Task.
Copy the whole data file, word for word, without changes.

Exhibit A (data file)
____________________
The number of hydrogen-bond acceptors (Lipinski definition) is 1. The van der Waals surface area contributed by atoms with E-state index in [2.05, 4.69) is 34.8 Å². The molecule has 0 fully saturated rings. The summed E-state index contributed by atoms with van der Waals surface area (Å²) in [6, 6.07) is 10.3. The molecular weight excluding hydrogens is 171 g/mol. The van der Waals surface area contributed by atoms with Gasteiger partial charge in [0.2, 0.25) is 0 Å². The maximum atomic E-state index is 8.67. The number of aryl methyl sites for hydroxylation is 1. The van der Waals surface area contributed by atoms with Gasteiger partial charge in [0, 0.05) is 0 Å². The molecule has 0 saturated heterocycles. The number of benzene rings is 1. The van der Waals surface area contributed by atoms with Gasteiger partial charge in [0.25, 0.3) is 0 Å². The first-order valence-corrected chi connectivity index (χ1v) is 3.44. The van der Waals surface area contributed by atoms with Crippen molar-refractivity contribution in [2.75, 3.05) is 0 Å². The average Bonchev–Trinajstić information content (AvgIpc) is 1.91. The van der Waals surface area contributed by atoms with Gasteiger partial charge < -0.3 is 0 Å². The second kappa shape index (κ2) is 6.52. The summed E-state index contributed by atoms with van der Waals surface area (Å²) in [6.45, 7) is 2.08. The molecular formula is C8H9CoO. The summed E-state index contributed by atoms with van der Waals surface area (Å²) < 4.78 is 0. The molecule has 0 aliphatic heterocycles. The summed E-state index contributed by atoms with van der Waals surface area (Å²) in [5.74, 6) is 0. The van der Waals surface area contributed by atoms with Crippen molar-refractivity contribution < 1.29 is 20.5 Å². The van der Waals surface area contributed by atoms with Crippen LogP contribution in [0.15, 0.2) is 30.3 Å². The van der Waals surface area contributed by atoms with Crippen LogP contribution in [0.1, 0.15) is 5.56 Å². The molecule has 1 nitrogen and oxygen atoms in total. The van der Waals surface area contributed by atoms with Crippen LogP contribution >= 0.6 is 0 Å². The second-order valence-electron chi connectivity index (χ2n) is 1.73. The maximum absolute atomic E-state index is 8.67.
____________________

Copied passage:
The number of hydrogen-bond acceptors (Lipinski definition) is 1. The van der Waals surface area contributed by atoms with E-state index in [2.05, 4.69) is 34.8 Å². The molecule has 0 fully saturated rings. The summed E-state index contributed by atoms with van der Waals surface area (Å²) in [6, 6.07) is 10.3. The molecular weight excluding hydrogens is 171 g/mol. The van der Waals surface area contributed by atoms with Gasteiger partial charge in [0.2, 0.25) is 0 Å². The maximum atomic E-state index is 8.67. The number of aryl methyl sites for hydroxylation is 1. The van der Waals surface area contributed by atoms with Gasteiger partial charge in [0, 0.05) is 0 Å². The molecule has 0 saturated heterocycles. The number of benzene rings is 1. The van der Waals surface area contributed by atoms with Gasteiger partial charge in [0.25, 0.3) is 0 Å². The first-order valence-corrected chi connectivity index (χ1v) is 3.44. The van der Waals surface area contributed by atoms with Crippen molar-refractivity contribution in [2.75, 3.05) is 0 Å². The average Bonchev–Trinajstić information content (AvgIpc) is 1.91. The van der Waals surface area contributed by atoms with Gasteiger partial charge < -0.3 is 0 Å². The second kappa shape index (κ2) is 6.52. The summed E-state index contributed by atoms with van der Waals surface area (Å²) in [6.45, 7) is 2.08. The molecular formula is C8H9CoO. The summed E-state index contributed by atoms with van der Waals surface area (Å²) < 4.78 is 0. The molecule has 0 aliphatic heterocycles. The summed E-state index contributed by atoms with van der Waals surface area (Å²) in [5.74, 6) is 0. The van der Waals surface area contributed by atoms with Crippen molar-refractivity contribution < 1.29 is 20.5 Å². The van der Waals surface area contributed by atoms with Crippen LogP contribution in [0.15, 0.2) is 30.3 Å². The van der Waals surface area contributed by atoms with Crippen LogP contribution in [0.1, 0.15) is 5.56 Å². The molecule has 1 nitrogen and oxygen atoms in total. The van der Waals surface area contributed by atoms with Crippen LogP contribution >= 0.6 is 0 Å². The second-order valence-electron chi connectivity index (χ2n) is 1.73. The maximum absolute atomic E-state index is 8.67.